[RESOLVED] Abstract
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  1. #1
    Join Date
    Dec 2005
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    [RESOLVED] Abstract

    Why does the compiler give me a warning that my class is not abstract if I have a pure virtual function?

    But if I declare my class to be abstract without any pure virtual functions I don't get a warning?

    That is like a "Are you sure..." prompt to ask the user if he really knowns what he is doing.

    Also why have you renamed pure virtual to abstract?
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  2. #2
    Join Date
    May 2006
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    22

    Re: Abstract

    This C++/CLI issue: abstract and pure-virtual are slightly different concepts - if a class has a pure-virtual function then is is abstract - and to make this clear to anyone reading the code it is probaly best if you specify this at the class-head (after all the single pure-virtual function that makes the class abstract may be buried several screens down in the class definition).

    But a class can be abstract even if there are no pure-virtual functions - all abstract means is that you have to extend this class if you want to uses - a pure virtual function requires this - but there are other circumstances in which it can arise.

    We gave you the ability to use the 'abstract' keyword instead of '= 0' (and the term' pure virtual function') as abstract is the term that is widely used in OOP for this situation while 'pure virtual function' is a C++-ism.
    Jonathan Caves
    Visual C++ Compiler Team
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  3. #3
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    Dec 2005
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    Re: Abstract

    Quote Originally Posted by joncaves
    if a class has a pure-virtual function then is is abstract - and to make this clear to anyone reading the code it is probaly best if you specify this at the class-head (after all the single pure-virtual function that makes the class abstract may be buried several screens down in the class definition).
    If someone tries to instantiate my class or derives a class from it without implementing the pure virtual function the compiler gives him an error. And the compiler should only give him the error but not me any warnings.


    Quote Originally Posted by joncaves
    But a class can be abstract even if there are no pure-virtual functions - all abstract means is that you have to extend this class if you want to uses - a pure virtual function requires this - but there are other circumstances in which it can arise.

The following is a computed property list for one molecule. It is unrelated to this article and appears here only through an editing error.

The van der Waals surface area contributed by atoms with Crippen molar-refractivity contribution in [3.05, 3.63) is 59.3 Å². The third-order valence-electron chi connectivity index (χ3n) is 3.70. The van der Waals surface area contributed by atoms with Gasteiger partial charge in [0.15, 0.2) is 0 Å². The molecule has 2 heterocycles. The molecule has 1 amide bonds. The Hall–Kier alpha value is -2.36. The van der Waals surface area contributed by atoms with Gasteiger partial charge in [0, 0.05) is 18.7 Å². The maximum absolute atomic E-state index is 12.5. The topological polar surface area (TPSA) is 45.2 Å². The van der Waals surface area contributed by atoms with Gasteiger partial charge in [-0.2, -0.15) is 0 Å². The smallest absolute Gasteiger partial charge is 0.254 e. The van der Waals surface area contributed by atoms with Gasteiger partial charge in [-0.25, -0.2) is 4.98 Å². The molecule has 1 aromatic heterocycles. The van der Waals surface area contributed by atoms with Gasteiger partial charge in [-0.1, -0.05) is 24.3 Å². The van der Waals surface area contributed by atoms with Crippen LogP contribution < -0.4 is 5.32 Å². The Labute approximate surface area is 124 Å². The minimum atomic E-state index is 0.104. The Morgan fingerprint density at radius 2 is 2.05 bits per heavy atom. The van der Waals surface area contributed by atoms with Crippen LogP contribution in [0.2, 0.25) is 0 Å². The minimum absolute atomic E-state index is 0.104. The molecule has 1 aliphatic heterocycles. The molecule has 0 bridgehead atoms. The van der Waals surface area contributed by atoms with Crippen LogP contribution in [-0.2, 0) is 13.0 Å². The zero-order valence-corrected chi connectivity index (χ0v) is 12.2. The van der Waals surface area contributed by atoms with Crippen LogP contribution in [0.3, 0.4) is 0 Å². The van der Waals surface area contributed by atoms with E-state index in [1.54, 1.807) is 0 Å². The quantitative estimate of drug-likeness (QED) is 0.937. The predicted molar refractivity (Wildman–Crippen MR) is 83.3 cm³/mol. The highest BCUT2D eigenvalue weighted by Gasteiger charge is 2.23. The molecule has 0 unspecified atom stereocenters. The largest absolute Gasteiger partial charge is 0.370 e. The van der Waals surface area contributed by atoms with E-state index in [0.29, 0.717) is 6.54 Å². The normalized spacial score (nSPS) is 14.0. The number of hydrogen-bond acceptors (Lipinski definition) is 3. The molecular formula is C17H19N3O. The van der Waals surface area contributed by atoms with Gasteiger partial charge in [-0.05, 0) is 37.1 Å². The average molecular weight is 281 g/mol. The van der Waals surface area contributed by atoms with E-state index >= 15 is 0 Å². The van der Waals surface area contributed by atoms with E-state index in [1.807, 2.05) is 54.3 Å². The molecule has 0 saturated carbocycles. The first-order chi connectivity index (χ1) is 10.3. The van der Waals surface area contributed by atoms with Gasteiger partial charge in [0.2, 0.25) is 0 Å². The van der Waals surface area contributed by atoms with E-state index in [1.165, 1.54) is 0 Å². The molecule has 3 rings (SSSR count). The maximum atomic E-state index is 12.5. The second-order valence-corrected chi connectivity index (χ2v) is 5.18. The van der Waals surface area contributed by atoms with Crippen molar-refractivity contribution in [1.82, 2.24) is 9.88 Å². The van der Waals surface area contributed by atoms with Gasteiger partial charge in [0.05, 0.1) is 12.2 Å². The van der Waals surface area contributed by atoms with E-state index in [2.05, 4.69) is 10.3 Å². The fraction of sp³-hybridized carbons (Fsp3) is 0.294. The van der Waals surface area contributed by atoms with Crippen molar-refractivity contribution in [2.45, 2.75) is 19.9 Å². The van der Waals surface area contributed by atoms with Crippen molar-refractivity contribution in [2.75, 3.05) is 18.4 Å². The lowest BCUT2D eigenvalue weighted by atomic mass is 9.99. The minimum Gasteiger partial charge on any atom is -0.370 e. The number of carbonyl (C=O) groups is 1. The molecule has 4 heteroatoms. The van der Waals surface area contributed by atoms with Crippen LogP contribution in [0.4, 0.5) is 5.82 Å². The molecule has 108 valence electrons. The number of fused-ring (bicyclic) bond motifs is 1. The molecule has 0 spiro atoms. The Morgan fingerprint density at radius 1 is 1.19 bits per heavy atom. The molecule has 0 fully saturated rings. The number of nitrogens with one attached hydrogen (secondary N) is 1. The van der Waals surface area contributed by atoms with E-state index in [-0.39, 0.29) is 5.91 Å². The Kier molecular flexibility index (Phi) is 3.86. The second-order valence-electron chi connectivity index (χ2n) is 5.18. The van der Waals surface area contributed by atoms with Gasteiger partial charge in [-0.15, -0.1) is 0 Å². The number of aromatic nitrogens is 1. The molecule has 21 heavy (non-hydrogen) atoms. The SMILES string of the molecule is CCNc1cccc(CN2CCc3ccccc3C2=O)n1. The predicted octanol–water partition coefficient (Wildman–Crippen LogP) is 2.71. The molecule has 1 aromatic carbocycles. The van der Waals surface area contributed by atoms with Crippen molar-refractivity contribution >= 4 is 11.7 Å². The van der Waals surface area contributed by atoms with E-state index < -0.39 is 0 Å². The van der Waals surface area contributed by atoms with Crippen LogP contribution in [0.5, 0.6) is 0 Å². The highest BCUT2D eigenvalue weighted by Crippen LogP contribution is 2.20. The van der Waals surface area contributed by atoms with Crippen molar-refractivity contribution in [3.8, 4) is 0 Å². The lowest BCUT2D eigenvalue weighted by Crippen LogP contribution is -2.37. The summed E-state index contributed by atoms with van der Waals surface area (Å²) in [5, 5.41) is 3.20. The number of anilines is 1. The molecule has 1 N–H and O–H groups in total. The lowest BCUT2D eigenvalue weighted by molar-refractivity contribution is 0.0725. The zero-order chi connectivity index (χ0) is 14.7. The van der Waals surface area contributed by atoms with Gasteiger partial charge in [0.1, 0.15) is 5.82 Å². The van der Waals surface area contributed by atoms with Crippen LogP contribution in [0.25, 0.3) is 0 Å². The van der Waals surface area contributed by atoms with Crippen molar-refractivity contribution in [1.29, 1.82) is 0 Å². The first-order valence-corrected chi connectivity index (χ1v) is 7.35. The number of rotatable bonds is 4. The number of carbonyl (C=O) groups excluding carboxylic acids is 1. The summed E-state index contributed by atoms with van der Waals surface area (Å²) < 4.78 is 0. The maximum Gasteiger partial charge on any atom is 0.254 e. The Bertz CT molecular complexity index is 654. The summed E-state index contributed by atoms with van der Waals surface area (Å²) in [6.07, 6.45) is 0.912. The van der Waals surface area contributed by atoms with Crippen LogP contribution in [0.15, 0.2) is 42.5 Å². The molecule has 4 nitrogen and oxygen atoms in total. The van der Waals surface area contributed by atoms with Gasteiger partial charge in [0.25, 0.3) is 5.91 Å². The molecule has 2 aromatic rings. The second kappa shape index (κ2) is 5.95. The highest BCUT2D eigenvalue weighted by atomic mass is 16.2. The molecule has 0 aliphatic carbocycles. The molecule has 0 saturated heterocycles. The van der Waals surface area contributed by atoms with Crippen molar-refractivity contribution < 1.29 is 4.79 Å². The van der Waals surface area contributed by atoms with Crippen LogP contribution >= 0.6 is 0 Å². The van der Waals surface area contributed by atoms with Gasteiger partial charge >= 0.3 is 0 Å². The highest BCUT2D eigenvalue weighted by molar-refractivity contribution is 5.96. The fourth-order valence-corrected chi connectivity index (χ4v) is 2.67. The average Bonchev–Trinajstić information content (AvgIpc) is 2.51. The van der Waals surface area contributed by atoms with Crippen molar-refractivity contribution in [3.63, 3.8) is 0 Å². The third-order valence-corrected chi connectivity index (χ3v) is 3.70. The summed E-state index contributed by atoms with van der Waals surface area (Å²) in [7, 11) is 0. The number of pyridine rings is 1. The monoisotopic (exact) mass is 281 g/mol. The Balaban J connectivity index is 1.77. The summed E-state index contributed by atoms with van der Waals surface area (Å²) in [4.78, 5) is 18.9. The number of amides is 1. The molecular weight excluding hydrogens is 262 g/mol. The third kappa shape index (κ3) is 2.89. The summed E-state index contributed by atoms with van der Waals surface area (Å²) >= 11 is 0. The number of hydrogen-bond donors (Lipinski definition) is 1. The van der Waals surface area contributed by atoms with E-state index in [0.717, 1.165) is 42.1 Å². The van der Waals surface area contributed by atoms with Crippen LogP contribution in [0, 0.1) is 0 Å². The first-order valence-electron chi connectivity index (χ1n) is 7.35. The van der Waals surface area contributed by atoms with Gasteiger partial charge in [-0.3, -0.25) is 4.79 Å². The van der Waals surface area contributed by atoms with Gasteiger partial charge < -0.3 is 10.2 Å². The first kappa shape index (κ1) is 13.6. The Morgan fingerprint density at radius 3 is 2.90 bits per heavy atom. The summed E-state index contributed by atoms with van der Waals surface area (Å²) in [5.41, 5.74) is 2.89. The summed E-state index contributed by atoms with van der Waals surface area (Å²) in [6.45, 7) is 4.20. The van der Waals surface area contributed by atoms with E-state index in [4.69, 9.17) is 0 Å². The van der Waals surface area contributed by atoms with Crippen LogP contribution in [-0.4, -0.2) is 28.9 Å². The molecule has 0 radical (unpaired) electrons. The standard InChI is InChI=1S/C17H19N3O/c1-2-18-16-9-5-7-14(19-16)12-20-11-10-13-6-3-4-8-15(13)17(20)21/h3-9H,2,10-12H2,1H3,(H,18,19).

If I don't want my class to be instanciated I make the constructor protected. So there is absolutely no need for the abstract keyword.


    Quote Originally Posted by joncaves
    We gave you the ability to use the 'abstract' keyword instead of '= 0' (and the term' pure virtual function') as abstract is the term that is widely used in OOP for this situation while 'pure virtual function' is a C++-ism.
    Google Fight says "pure virtual function" wins over "abstract function" with more than twice as much results ;-)

    http://www.googlefight.com/index.php...ct+function%22
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  4. #4
    Join Date
    Jun 2006
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    1

    Re: Abstract

    During the language design process, I did look at existing practices that achieved the same results as 'abstract'. Creating a private virtual destructor is one way to force someone to extend a class. And you've mentioned creating a private constructor.

    The problem with all of these solutions is that they require metadata to be created. Solutions in native C++ allow a member function to never be defined as long as it is not called. Metadata does not allow that.

    Ultimately, as a language designer, I see actual keywords and language features as a much better solution than work arounds and cool language tricks.

    The name 'abstract' comes about because we are targeting the common language runtime. It is the name that is widely used across languages, and has the most cross language understanding. There is no confusion between the difference of an abstract function and a pure virtual function, and as result there is no reason to avoid using the term. Any C++ programmer should know what an abstract function is anyways.

    Hope that makes sense,
    Brandon Bray
    Author of the C++/CLI language
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